A guideline for the first year of college How first-years can adapt to their new Xavier community

By: Max Bruns ~Advertisement Manager~

“We are Xavier Musketeers. We are unique individuals who come together in the spirit of St. Ignatius, to learn together, to serve together and we will succeed in changing the world together. We act with integrity, justice and generosity. All for one and one for all.”

These are the ringing words of the Xavier Student Commitment that all first-year students will face when they join the Xavier Family.

Loaded with language that demonstrates intentional community, it is clear that Xavier cares about creating a space for its students to be united. The Jesuit tradition, started by St. Ignatius in the 1500s, stresses the importance of living for and with others and striving for service rooted in justice and love.

As an incoming first year, entering a community of about 4,000, these words may be intimidating. A first year may find him or herself asking, “What about my cultural context? How am I supposed to care about kinship while maintaining conviction?”

2There is a lot of speculation that higher education and college campus environments are purposefully liberal in their social policy, so these questions may be of even greater concern for those first-years from conservative backgrounds. It’s not surprising that the conservative demographic feels attacked, especially with the current political climate.

So where is the disconnect between kinship and personal context? How does one band one’s own opinions together with his or her neighbor’s in order to effect change? The answer is proper and progressive dialogue; the problem is that a lot of people don’t know how to engage in that way.

The first step to cultivating proper and progressive dialogue is going through a rigorous process of self-awareness known as checking your privilege. This means systematically going through all of your identifying characteristics, such as race, creed, ethnicity, religion, sexual orientation, gender, gender expression, etc. and admitting to yourself the benefits from identifying as such.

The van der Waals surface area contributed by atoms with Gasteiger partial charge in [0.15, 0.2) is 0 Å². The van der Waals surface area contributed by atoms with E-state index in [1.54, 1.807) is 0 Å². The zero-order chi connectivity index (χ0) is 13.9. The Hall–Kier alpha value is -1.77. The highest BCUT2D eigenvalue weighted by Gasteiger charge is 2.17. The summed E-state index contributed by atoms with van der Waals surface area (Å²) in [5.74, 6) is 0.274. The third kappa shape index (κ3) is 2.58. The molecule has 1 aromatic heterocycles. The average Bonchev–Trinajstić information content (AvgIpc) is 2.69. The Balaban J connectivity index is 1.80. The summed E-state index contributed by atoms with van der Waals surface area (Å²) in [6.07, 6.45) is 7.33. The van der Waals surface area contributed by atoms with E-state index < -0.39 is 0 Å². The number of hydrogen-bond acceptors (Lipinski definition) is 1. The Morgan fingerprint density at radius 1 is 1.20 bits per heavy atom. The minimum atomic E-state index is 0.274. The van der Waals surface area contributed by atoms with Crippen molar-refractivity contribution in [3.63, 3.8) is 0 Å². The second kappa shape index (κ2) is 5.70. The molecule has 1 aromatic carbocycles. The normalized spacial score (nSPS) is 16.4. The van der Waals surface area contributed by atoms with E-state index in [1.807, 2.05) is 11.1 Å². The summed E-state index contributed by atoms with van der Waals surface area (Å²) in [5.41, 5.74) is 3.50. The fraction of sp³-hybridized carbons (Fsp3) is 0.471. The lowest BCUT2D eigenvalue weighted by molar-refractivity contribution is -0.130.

For example, I am a white male. As a result, collective systems of oppression through colonization and imperialism have consistently given my demographic an advantage in terms of social hierarchy, ability to own property, freedom, etc. If I were a black male, this would not be a privilege that I had inherently; thus, going into a progressive and proper dialogue, I am expected to recognize that I inherently have certain privileges simply because I am a white male.

Checking your privilege is hard, but the underlying message is that life isn’t fair. Effective change happens when the people benefiting from this fact recognize it and actively work toward leveling the playing field, in conversation and in action.

Thus, the second step to cultivating proper and progressive dialogue is making the issue you discuss personal. If I get into a discussion with a conservative friend about politics and hear a phrase like, “Hillary is a seasoned politician. I just don’t trust her,” I am immediately wary. Spouting rhetoric like that doesn’t create a space for discussion; it does, however, call to mind all the horrible things the media has ever said about Hillary Clinton, and if we’re playing the trust game, I certainly don’t trust all of those things.

If I were having a discussion with a Trump supporter, that person should be wary of my opinion until I can point to concrete examples that have influenced my views. For example, I believe Trump’s political rise has been apocalyptic because as a gay man, he threatens my freedom to marry and freely be who I am in the country I was born.

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Max Bruns is a junior HAB major and Advertisement Manager for Newswire from Cincinnati, OH

The final step to proper and progressive dialogue, and for me this is arguably the most important, is active listening. Active listening means demonstrating that you are hearing what the other person says. You are setting up your own responses by repeating what was just said; if you repeat it wrong, they’ll correct you and you’ll know you misunderstood them.

Active listening means engaging directly in what the individual has to say, not what you believe they mean, and it takes a lot of patience. But the more you do it, the more humbled you feel, and humility is a key ingredient to understanding. After all, you can’t win a discussion, so you might as well strive to understand what the other person has to say.

Incoming first-years, don’t be firebrands for causes you don’t fully understand. Before you can fight the man, you have to understand him, and before you can do that, you have to listen to him. The three steps I’ve identified are a good start, but the most important thing to remember is that proper and progressive dialogue fosters a climate wherein change can happen, but people will be turned off if all you want to do is shout and never listen.

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